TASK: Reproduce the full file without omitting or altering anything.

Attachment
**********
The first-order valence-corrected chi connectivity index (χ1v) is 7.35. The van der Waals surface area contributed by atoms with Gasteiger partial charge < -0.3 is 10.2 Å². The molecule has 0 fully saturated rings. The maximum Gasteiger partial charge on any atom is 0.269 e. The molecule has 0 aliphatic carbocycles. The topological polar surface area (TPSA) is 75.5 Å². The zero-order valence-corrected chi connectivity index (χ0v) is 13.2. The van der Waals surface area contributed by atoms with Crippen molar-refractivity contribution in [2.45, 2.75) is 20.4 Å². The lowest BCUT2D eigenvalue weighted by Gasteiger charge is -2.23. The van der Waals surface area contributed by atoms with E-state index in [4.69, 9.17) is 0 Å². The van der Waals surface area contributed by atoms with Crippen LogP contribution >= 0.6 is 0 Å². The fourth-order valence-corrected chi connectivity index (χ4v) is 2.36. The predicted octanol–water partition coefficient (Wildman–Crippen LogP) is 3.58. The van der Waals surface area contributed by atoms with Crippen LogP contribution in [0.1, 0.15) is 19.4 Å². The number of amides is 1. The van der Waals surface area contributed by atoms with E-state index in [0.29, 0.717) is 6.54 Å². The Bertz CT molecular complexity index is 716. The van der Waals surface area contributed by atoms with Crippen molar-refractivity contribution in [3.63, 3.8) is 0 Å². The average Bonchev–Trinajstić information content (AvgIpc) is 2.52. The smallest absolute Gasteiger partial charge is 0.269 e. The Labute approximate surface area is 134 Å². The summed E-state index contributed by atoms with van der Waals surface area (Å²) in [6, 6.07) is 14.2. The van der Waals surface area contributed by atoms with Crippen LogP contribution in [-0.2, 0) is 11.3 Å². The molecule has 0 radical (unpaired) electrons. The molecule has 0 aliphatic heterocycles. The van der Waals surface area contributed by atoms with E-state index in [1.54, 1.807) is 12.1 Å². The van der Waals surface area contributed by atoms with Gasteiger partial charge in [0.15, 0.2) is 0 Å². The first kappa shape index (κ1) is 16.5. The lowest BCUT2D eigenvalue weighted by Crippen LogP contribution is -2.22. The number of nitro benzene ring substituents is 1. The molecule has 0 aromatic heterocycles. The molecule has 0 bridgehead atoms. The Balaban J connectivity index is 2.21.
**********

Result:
The first-order valence-corrected chi connectivity index (χ1v) is 7.35. The van der Waals surface area contributed by atoms with Gasteiger partial charge < -0.3 is 10.2 Å². The molecule has 0 fully saturated rings. The maximum Gasteiger partial charge on any atom is 0.269 e. The molecule has 0 aliphatic carbocycles. The topological polar surface area (TPSA) is 75.5 Å². The zero-order valence-corrected chi connectivity index (χ0v) is 13.2. The van der Waals surface area contributed by atoms with Crippen molar-refractivity contribution in [2.45, 2.75) is 20.4 Å². The lowest BCUT2D eigenvalue weighted by Gasteiger charge is -2.23. The van der Waals surface area contributed by atoms with E-state index in [4.69, 9.17) is 0 Å². The van der Waals surface area contributed by atoms with Crippen LogP contribution >= 0.6 is 0 Å². The fourth-order valence-corrected chi connectivity index (χ4v) is 2.36. The predicted octanol–water partition coefficient (Wildman–Crippen LogP) is 3.58. The van der Waals surface area contributed by atoms with Crippen LogP contribution in [0.1, 0.15) is 19.4 Å². The number of amides is 1. The van der Waals surface area contributed by atoms with E-state index in [0.29, 0.717) is 6.54 Å². The Bertz CT molecular complexity index is 716. The van der Waals surface area contributed by atoms with Crippen molar-refractivity contribution in [3.63, 3.8) is 0 Å². The average Bonchev–Trinajstić information content (AvgIpc) is 2.52. The smallest absolute Gasteiger partial charge is 0.269 e. The Labute approximate surface area is 134 Å². The summed E-state index contributed by atoms with van der Waals surface area (Å²) in [6, 6.07) is 14.2. The van der Waals surface area contributed by atoms with Crippen LogP contribution in [-0.2, 0) is 11.3 Å². The molecule has 0 radical (unpaired) electrons. The molecule has 0 aliphatic heterocycles. The van der Waals surface area contributed by atoms with E-state index in [1.54, 1.807) is 12.1 Å². The van der Waals surface area contributed by atoms with Gasteiger partial charge in [0.15, 0.2) is 0 Å². The first kappa shape index (κ1) is 16.5. The lowest BCUT2D eigenvalue weighted by Crippen LogP contribution is -2.22. The number of nitro benzene ring substituents is 1. The molecule has 0 aromatic heterocycles. The molecule has 0 bridgehead atoms. The Balaban J connectivity index is 2.21.